"It is said the viceroy has sent for his sons," replied Hassan, "and I therefore suppose that they are to live here."
"And your supposition is right, my friend," replied the viceroy, smiling. "Yes, here my dear sons will live, my three boys. Yet they must be almost young men by this time. Let me see, five years have passed since I saw them. They must have changed very much in this time, Hassan, and I confess my heart yearns for them. Do you think they will know me?"
"You are not changed, master," replied Hassan. "Just as you look now, you looked on that day, you know, the day at Aboukir, when I saw you for the first time."
"I know, we met there for the first time, and you are the only friend that has stood beside me faithfully since that day. The only one, too, Hassan, in whom I confide, and may Allah grant that you stand beside me through life!"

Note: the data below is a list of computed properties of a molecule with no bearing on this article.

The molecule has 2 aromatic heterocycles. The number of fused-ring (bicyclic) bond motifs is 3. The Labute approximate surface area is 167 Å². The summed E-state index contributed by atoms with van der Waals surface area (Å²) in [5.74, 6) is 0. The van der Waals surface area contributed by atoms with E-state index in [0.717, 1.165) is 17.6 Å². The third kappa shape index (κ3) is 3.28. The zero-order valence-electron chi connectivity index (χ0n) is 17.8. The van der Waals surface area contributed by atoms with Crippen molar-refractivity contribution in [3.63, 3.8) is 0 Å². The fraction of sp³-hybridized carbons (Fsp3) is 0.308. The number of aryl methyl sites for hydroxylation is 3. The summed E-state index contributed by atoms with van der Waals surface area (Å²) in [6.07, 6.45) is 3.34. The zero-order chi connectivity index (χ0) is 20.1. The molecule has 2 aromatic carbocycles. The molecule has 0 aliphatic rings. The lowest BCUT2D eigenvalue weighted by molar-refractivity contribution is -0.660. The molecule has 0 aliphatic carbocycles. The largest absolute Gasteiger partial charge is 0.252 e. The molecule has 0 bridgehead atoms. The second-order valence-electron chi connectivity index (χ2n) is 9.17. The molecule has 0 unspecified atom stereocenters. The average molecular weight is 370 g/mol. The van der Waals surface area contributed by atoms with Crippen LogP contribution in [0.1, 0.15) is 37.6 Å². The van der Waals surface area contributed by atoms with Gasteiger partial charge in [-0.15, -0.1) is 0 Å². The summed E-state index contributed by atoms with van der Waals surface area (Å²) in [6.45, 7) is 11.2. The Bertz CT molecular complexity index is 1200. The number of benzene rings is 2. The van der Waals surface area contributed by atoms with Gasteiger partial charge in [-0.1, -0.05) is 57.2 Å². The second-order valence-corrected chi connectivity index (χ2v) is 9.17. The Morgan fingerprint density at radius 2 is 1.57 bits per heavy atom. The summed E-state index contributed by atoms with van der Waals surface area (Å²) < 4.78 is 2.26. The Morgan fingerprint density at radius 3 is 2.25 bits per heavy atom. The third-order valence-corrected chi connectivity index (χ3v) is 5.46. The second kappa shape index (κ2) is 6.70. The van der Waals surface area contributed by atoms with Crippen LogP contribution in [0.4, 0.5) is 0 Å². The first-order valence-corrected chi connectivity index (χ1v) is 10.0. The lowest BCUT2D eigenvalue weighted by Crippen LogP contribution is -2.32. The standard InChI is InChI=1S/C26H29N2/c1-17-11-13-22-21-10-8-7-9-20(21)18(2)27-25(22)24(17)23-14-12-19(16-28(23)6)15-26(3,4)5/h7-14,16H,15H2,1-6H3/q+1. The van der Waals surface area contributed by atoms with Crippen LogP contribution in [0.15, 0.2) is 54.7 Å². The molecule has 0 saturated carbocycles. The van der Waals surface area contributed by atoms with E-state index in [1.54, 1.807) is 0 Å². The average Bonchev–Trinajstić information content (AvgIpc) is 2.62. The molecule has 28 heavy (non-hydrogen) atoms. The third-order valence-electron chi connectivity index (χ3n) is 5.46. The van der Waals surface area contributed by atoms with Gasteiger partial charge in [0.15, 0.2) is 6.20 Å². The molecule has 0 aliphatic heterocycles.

"Yes, may Allah grant that my enemies may never succeed in making you distrust me. For this I know, I shall remain faithful to you until death; and malice and calumny alone can succeed in alienating from me my master's confidence."
"Hassan," said the viceroy, looking at him earnestly, "I do not listen to calumny, and, whatever I hear, I do not believe it unless I recognize it as truth. You will be often calumniated, my friend; that I well know. But this I promise you: whatever evil is said of you I will repeat to you, to enable you to justify yourself, and then woe to those who have the temerity to calumniate you!"
The viceroy has shown the beautiful apartments of the citadel to his friend Hassan, but the apartments in the palace of the Esbekieh he shows to no one; through them he wanders alone. The saloons and chambers are not yet finished; he carefully observes them as he walks along, noting whether his instructions are being complied with. Now he has entered the immense saloon, situated at the end of the apartments of the harem. He locks the door behind him; here no one must see him; to this sanctuary no human eye must follow him.
At the entrance he stands still and looks around. A wondrous change has come over him. He smiles, and his countenance is still more radiant than when he spoke with Hassan of his sons. His eyes sparkle like those of a youth who beholds again the countenance of his beloved.
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